The Solomon Asch experiment on social conformity suggests that without realizing it, many people conform to initial perceptions and social norms, selectively ignoring contradictory evidence.
This has profound implications:
How do you see social conformity bias and confirmation bias show up in social media?
Social conformity bias and confirmation bias are important cognitive biases to consider in the context of social media, but they are just two among many. A motivated person or product can trick us in lots of ways, and that happens all the time because—whether it's shocking advertisements, addictive snack foods, or persuasive technology—tricking our brains is highly profitable.
We’ve learned that persuasive technology is designed to shape our attitudes and behavior. From features like infinite scroll to algorithmic recommendations, social media presents a special case of persuasive technology where psychological buttons are poked and prodded again and again, often without our awareness.
Our cognitive biases make us vulnerable to these features, leading us to click, scroll, and engage for hours on end. Consider the following ways social media exploits these vulnerabilities:
To understand how social media impacts us better, we first have to understand ourselves better. We are constantly changing, affected each moment by people, environments, and events, in ways we are aware of and in ways we aren’t. Although we often focus on how we are able to shape the world around us, we are also shaped by the conditions we find ourselves in.
Even before we’re born, the genetic material from our parents gives us certain physical and mental characteristics. From birth, we are shaped by every relationship and every conversation we have.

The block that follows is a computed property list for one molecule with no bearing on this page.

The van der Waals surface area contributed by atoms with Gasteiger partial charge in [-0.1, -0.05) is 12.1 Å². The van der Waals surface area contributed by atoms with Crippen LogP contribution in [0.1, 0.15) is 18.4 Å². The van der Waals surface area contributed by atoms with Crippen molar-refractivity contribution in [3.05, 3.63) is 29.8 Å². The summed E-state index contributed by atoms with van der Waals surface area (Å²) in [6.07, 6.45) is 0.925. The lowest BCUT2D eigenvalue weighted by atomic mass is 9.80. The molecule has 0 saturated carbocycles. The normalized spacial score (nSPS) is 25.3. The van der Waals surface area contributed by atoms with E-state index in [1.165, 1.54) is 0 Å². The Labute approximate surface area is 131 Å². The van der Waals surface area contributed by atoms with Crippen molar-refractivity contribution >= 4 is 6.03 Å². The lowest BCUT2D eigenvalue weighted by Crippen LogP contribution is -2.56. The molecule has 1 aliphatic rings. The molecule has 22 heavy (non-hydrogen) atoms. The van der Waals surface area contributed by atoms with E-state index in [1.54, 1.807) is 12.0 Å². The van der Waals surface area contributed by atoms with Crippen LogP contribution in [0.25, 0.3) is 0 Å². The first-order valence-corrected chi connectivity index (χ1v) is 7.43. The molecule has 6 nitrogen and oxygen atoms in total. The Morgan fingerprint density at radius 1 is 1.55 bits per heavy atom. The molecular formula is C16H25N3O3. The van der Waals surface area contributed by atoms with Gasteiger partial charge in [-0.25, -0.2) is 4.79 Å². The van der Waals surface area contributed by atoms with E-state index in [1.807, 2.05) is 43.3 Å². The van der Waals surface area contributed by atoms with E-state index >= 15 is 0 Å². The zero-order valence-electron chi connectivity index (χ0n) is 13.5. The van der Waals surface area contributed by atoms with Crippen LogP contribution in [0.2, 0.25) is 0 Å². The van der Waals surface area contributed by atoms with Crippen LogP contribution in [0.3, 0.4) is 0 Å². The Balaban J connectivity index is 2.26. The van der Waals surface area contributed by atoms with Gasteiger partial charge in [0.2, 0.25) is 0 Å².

Think about the environment that helped to shape your life: where you live, the schools you’ve attended, and the activities and communities outside of school that you’ve participated in.
Think about the people in your life, your family, friends, teachers, classmates, and many others.
Think about something you’ve learned that’s important to you.
Think of someone who has shaped your life for the better. Email or call them and tell them what they did for you and how you feel about it.
The people, environments, and experiences that shape us have a set of underlying conditions: values, hopes, beliefs, characteristics, and assumptions. These conditions influence the way we see reality and affect the possibilities for our future.
All this means that we’re always changing, and the influences around us matter enormously. What’s around most of us more consistently than anything or anyone else? Our phones and social media.
When we use social media repeatedly, it begins to train us: our thoughts, feelings, and motivations are shaped by powerful technology designed to keep us engaged. Without even knowing it sometimes, we learn new behaviors and warped values about what’s important, and they stick—even when they’re not good for us. It impacts us both online and offline. For example:
None of this is healthy for us. Social media’s ability to profit from our vulnerabilities is putting our brains— and our society—at risk.
These features show how social media prioritizes profit for tech companies over being sensitive to the intricacies of our brains or the potential impacts on our mental health.
The effects of social media on the brain are even more pronounced for young people. Take a look at this bonus clip from The Social Dilemma that summarizes how social media threatens youth mental health.